A helpful reader — after I’d complained (in an earlier post) about classical music search engines on the web — recommended Amazon’s advanced classical search. Certainly it offers more choices than the normal classical search, but…when I looked for Album/Work Title “Symphony” and composer “Beethoven,” the first thing that came up was Sarah Brightman’s greatest hits CD, with no symphonies or Beethoven anywhere on it.
And two days ago I was browsing on the new (and legal) Napster, which turns out to have more or less — or maybe exactly — the same classical music iTunes and BuyMusic.com have. As I rooted around, I came across all the Beethoven sonatas in the old and greatly respected Artur Schnabel performances. All of them! Ninety-nine cents per track.
There’s only one problem. What you get, when you look these up — and it’s the same on all three services I’ve mentioned — is a track listing. As follows (transcribed verbatim):
1 The Complete Piano Sonatas, I. Allegro
2 The Complete Piano Sonatas, II. Adagio
3 The Complete Piano Sonatas, III. Minuetto (Allegretto) & Trio
4 The Complete Piano Sonatas, IV. Prestissimo
5 The Complete Piano Sonatas, I. Allegro con brio
The title of the collection is identified…each individual movement is identified…but the sonatas themselves aren’t! The first four tracks are indeed the four movements of the first sonata, but the fifth track isn’t the first movement of the second one. It turns out to be the first movement of the third sonata. So good luck finding the sonata you’d like to buy, unless you know the tempo indications of all its movements (and have the patience to browse the whole collection, track by track).
And now for an iTunes rant. I said something nice about the software and the service in my earlier post. It is nice — within its notable limitations. Apple really is out to get you here; they’re even worse than Microsoft. Microsoft, some years ago, got people angry when it introduced a new music format, Windows Media, to compete with MP3 files, which were and still are the Internet standard. Microsoft upgraded its Windows Media Player, making it a serious competitor to the RealOne Player and MusicMatch, its main competition on PCs. But it sneakily made the Windows Media Player only able to create Windows Media files. It plays MP3s, but can’t create them, for instance from tracks of a CD.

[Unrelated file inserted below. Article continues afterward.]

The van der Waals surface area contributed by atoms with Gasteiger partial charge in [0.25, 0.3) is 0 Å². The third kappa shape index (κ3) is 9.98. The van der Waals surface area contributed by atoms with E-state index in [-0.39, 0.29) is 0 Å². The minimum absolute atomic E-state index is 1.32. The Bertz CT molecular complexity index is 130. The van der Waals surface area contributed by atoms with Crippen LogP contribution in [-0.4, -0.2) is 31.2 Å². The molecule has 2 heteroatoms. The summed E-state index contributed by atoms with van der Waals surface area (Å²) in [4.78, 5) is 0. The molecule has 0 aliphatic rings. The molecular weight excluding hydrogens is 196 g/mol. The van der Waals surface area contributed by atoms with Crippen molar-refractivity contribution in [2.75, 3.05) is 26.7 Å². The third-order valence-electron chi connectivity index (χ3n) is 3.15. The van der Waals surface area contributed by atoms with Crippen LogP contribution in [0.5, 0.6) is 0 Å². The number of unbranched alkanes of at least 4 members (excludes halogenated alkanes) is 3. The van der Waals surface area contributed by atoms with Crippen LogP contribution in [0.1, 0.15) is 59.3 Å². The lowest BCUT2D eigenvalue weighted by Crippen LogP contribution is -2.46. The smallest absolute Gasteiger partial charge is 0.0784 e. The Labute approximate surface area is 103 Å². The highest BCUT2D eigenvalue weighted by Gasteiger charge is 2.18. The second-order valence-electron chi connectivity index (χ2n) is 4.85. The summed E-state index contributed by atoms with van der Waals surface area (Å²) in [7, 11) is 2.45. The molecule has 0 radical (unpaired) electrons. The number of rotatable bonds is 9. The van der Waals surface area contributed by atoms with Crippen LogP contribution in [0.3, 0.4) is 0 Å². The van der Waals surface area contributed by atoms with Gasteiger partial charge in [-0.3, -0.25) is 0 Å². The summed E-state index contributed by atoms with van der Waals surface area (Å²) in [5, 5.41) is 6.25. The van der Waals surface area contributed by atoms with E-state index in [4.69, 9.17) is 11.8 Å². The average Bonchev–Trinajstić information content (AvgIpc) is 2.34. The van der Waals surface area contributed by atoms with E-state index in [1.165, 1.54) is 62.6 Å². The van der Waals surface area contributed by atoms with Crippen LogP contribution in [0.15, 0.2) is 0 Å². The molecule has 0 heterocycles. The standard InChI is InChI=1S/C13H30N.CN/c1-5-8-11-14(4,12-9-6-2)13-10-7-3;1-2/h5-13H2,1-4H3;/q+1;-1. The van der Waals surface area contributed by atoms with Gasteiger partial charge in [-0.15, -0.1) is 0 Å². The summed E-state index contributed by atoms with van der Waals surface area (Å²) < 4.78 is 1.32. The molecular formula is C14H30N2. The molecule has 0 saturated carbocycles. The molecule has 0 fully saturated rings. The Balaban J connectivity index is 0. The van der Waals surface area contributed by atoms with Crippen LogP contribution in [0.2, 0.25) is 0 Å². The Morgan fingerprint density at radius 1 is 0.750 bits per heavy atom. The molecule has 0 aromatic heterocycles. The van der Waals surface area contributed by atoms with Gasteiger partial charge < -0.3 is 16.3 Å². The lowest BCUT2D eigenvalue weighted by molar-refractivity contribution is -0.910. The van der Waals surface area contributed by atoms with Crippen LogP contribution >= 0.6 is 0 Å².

Bad Microsoft! It tried to push you toward its own music format. Though you can buy plugins for the Windows Media Player that let you create MP3s, and, as it happens, Windows Media is actually a better format than MP3. Anyone who knows audio knows this. The advantage of all these formats is that they’re compressed, and take up far less disk space (and download time) than uncompressed audio. But Windows Media is twice as compressed as MP3; files of half the size sound just as good. (And, according to one study I saw on the web long ago, are arguably better, or so said a blindfold test of listeners.)
I prefer Windows Media files, and encode most of my digital music that way, on my hard drive and on my website. Windows Media is also standard on some other, much bigger sites — BuyMusic.com, for instance, which sells downloads only in Windows Media format, and Naxos Records, where you can stream most of their catalogue, but only in Windows Media.
So what’s wrong with iTunes? The answer is simple: Apple, wishing to push you toward its services and products, has outdone Microsoft. iTunes doesn’t recognize Windows Media files at all. It won’t create them, and won’t play them. It doesn’t even tell you they exist. (The Windows Media Player at least offers to explain why Windows Media is better than MP3.)
And something almost surrealistic happens when you try to import Windows Media files into the iTunes music library, which you have to do with any music file before you can play it. The open file dialogue displays the Windows Media files, and doesn’t object when you select one of them and click the “Open” button. But then nothing happens! The “file open” windows disappears, just as it would if the software were doing what you want it to, but the file doesn’t appear in the iTunes library. iTunes doesn’t explain why it doesn’t, and anyone who doesn’t understand these format wars will be absolutely baffled, especially since the help files that come with iTunes never mention Windows Media at all.
iTunes also will transfer music to only one portable digital music player — Apple’s own iPod, of course. Other software players transfer files to any player you’ve got. Oh, and the iPod is just about the only portable player that won’t play Windows Media files! Apple, supposedly the voice of freedom in the digital world, and the great alternative to Microsoft, here proves itself even more grasping and commercial than its widely hated enemy.